Oversight

FITARA grades continue their slide

shutterstock id ID: 136789151 By Leszek Glasner 

The closest thing to a federal IT report card was released by the House Oversight and Government Reform Committee. The news was not good.

More agencies grades than ever dropped on the sixth Federal IT Acquisition Reform Act report card. This time, five agencies improved their scores, eight scores stayed flat, and 11 dropped. No agency received a grade in the A-range.

The Department of Transportation, which jumped from an F-plus to a C-plus, claimed the biggest improvement. The Departments of Energy, Health and Human Service, Labor and the National Science Foundation all improved by at least a full letter grade.

The category where agencies performed best was enhancements to agency CIO authority, in which 15 agencies received As, four received Bs and four -- Defense, Transportation, NASA and the Small Business Administration -- received Fs.

On the negative side of the ledger, 10 scores dropped by a full letter grade. Far and away, the category where agencies performed the worst was in software licensing -- 14 agencies received a failing grade.

Agencies did display some other improvements since the November 2017 scorecard. Now, 15 of 24 agencies' CIOs directly report to the secretary or deputy secretary level, compared to 12 last time.

And now just four agencies -- the Departments of Housing and Urban Development, State, Veterans Affairs and the Environmental Protection Agency -- still have acting CIOs, compared to six last time.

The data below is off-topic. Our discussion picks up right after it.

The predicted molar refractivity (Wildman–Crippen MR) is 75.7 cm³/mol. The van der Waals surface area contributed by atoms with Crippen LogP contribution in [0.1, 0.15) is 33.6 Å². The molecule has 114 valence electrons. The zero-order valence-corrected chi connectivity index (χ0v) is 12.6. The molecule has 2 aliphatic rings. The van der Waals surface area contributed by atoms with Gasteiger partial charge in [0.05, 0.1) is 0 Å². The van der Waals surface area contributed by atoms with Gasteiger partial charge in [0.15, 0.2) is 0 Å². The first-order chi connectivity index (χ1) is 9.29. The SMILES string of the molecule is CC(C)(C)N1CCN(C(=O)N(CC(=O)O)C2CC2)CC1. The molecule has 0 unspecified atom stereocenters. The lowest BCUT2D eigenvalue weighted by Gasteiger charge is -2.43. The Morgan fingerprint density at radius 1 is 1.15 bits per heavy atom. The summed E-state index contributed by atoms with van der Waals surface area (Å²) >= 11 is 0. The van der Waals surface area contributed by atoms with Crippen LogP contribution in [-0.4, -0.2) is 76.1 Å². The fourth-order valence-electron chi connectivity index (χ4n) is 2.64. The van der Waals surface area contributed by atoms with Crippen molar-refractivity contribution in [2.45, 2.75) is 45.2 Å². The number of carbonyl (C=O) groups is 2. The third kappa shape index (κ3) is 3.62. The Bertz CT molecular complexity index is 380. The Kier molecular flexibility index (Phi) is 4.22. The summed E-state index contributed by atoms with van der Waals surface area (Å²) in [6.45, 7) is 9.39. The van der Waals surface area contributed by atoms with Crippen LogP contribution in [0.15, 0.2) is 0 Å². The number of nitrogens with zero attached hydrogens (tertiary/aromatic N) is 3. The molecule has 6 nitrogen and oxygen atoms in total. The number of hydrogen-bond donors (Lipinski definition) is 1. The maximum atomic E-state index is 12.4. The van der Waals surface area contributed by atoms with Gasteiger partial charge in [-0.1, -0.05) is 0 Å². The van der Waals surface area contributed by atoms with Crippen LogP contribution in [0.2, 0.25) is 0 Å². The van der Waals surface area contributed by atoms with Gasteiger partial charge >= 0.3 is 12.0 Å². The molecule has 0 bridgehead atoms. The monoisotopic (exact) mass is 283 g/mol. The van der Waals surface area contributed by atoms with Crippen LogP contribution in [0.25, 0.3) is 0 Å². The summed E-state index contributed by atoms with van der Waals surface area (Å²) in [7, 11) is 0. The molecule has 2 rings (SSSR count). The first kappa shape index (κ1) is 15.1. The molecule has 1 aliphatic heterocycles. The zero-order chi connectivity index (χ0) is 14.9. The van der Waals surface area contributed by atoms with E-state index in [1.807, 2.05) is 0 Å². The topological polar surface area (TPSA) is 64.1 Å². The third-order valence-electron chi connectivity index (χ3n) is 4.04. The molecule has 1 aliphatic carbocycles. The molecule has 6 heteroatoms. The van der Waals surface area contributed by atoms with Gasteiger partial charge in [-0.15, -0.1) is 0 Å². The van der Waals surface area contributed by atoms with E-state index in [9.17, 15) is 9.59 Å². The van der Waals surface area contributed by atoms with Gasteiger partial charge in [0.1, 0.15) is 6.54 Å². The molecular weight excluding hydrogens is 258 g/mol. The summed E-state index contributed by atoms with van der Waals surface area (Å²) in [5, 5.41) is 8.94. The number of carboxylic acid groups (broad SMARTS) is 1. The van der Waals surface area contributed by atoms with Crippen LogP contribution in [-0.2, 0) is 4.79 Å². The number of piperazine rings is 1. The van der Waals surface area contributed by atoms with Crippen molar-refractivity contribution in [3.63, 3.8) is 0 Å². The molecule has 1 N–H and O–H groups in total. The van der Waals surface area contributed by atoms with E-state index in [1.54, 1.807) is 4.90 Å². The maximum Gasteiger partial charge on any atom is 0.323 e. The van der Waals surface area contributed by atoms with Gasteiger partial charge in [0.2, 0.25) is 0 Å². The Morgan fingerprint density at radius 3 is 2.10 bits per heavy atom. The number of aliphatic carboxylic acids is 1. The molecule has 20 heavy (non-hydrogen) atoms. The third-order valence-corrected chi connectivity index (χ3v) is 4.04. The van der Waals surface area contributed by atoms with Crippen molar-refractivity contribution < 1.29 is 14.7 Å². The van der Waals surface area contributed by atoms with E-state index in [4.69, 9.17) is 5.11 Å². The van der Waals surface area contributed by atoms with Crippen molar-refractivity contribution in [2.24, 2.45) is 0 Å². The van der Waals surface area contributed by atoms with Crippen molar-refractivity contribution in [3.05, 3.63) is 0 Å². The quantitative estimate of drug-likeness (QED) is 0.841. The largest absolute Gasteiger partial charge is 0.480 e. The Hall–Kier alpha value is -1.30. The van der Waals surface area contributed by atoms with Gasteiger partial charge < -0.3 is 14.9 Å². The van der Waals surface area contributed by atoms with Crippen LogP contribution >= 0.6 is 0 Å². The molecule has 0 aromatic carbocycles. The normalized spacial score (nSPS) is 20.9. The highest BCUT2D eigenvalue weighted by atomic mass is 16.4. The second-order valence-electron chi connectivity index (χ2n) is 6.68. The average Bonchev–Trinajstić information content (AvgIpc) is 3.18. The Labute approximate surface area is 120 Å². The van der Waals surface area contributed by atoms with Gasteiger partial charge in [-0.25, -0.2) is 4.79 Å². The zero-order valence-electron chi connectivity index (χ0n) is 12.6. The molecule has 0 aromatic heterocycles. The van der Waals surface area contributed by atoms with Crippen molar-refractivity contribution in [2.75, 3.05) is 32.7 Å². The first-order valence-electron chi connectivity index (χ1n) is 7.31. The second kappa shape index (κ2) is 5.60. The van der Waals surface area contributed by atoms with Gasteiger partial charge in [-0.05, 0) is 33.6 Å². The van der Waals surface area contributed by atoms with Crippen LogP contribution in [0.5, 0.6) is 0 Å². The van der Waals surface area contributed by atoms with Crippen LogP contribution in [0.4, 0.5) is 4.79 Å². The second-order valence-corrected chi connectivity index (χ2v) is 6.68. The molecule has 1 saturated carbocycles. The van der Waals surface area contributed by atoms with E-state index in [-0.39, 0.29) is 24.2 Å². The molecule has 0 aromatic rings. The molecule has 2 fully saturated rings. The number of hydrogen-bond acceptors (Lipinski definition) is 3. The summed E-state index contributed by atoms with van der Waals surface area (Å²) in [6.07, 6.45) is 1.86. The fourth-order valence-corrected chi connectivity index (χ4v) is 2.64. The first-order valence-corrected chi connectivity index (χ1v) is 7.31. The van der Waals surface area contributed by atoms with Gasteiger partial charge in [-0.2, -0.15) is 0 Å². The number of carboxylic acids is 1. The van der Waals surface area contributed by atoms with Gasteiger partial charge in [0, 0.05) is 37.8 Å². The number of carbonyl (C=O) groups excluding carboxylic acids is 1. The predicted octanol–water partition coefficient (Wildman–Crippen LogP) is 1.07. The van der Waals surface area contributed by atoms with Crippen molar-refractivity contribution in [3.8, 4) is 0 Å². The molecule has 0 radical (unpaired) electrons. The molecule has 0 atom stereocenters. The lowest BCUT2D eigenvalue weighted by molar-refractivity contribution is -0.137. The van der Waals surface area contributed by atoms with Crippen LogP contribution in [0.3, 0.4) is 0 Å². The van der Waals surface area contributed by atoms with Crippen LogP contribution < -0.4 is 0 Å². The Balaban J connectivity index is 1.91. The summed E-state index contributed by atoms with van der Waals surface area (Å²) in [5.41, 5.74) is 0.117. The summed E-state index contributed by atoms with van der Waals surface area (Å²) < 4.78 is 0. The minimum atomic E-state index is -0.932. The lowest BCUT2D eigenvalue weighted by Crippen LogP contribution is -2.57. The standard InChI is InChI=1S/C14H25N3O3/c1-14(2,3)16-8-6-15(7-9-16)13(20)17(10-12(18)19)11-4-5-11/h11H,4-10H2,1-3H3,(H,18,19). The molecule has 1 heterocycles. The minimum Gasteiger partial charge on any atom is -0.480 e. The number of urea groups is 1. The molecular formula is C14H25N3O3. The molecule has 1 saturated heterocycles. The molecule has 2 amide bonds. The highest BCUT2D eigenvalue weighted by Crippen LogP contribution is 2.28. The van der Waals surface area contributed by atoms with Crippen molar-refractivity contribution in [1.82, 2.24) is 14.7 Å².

The sixth scorecard, which is set to be discussed in a May 23 House Oversight and Government Reform joint subcommittee hearing, unveiled some new tweaks to the grading rubric.

The first change is that the scorecard measures steps to fulfill the Modernizing Government Technology Act. On this, three agencies received a B grade, 12 received a C, six received a D and three failed.

The second change is that the scorecard now lowers the overall grades of agencies whose CIOs do not report to the head or deputy head of an agency. That particular CIO authority enhancement was included in recent executive order on government technology.

The scorecard now also previews, but does not take into account, how well agencies are doing on compliance with the Federal Information Security Management Act. Here, no agency did better than a C, and nine agencies failed.

About the Author

Chase Gunter is a staff writer covering civilian agencies, workforce issues, health IT, open data and innovation.

Prior to joining FCW, Gunter reported for the C-Ville Weekly in Charlottesville, Va., and served as a college sports beat writer for the South Boston (Va.) News and Record. He started at FCW as an editorial fellow before joining the team full-time as a reporter.

Gunter is a graduate of the University of Virginia, where his emphases were English, history and media studies.

Click here for previous articles by Gunter, or connect with him on Twitter: @WChaseGunter

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